Ford broke all of the pickup truck rules with the current F-150. From its aluminum construction—which shaves about 700 pounds—to small turbo V6 engines, the company has shaken things up in a category not usually known for innovation.

The weight-loss program and high-tech wizardry pay off with an impressive 17 mpg overall fuel economy from the 2.7-liter turbo V6, and the beefier 3.5-liter turbo V6 gets 16 mpg. Both engines provide plenty of punch, with quick acceleration and effortless towing ability. You can get a 385-hp, 5.0-liter V8, but the turbo V6 engines have more torque. The 3.5 turbo is actually the best choice for towing, with a maximum rating of 11,500 pounds.

On the road, however, the driving experience falls flat. The steering was vague and slow to respond, and the ride was fidgety and unsettled on all surfaces. Keeping within your lane on narrow roads requires close attention. And the wide turning circle doesn’t help with parking. Stopping distances were long, which is typical for the class.

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Inside, our tested crew-cab models had cavernous room both front and rear, and both were almost tomb-silent. The driving position is comfy and roomy. A standard tilt-and-telescoping steering wheel and optional power-adjustable pedals can accommodate drivers of all shapes and sizes. Large windows and relatively narrow pillars provide good visibility. But a rear camera—a necessity with a truck—costs extra.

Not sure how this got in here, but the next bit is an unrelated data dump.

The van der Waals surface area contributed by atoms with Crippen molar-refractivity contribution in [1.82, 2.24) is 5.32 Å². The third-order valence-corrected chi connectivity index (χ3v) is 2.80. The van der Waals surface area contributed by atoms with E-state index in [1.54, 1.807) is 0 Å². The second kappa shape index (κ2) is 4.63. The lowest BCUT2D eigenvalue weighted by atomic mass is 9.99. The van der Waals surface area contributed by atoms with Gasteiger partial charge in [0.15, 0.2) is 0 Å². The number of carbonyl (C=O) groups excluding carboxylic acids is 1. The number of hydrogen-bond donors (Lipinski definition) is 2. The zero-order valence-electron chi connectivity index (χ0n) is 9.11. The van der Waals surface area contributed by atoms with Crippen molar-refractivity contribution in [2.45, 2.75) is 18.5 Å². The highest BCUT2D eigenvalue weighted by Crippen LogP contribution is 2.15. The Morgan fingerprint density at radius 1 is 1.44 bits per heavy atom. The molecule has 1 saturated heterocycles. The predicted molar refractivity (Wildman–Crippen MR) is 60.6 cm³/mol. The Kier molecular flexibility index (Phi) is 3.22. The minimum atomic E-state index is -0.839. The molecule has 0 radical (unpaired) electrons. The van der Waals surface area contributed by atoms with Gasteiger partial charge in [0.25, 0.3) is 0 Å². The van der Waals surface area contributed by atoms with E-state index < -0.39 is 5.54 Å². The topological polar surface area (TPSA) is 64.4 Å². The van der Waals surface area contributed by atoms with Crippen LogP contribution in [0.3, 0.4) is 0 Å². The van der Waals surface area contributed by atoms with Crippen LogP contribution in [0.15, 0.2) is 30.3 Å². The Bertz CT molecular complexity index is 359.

A wide range of trim levels and option packages are available. Our tested XLT 3.5 trim was as plush as a mid-grade family sedan. There are lots of clever features, including a tailgate ladder and side-mirror spotlights. Ford’s Sync 3 infotainment system is among the best available.

Forward-collision warning, blind-spot warning, and lane-departure warning and prevention are all optional.

Read the complete Ford F-150 road test.

Why Buy One

  • Effortless power from turbo engines, even when towing
  • Crew cab’s rear-seat room
  • Sync 3 infotainment system is easy to use
  • Crash-test results
  • Optional features like a tailgate ladder and surround-view camera

Why Not Buy One

  • So-so front-seat comfort
  • Aluminum body requires repairs by a qualified body shop
  • Choosing those unique, handy features quickly raises price

Best Version to Get

We’d get an XLT or higher trim to get desirable features. The 2.7-liter V6 is a wise choice. Unless you're towing a huge trailer, resist the temptation to buy more engine than you need. We’d also get the optional rear camera, blind-spot warning, and surround-view systems. 

2017 Ford F-150 review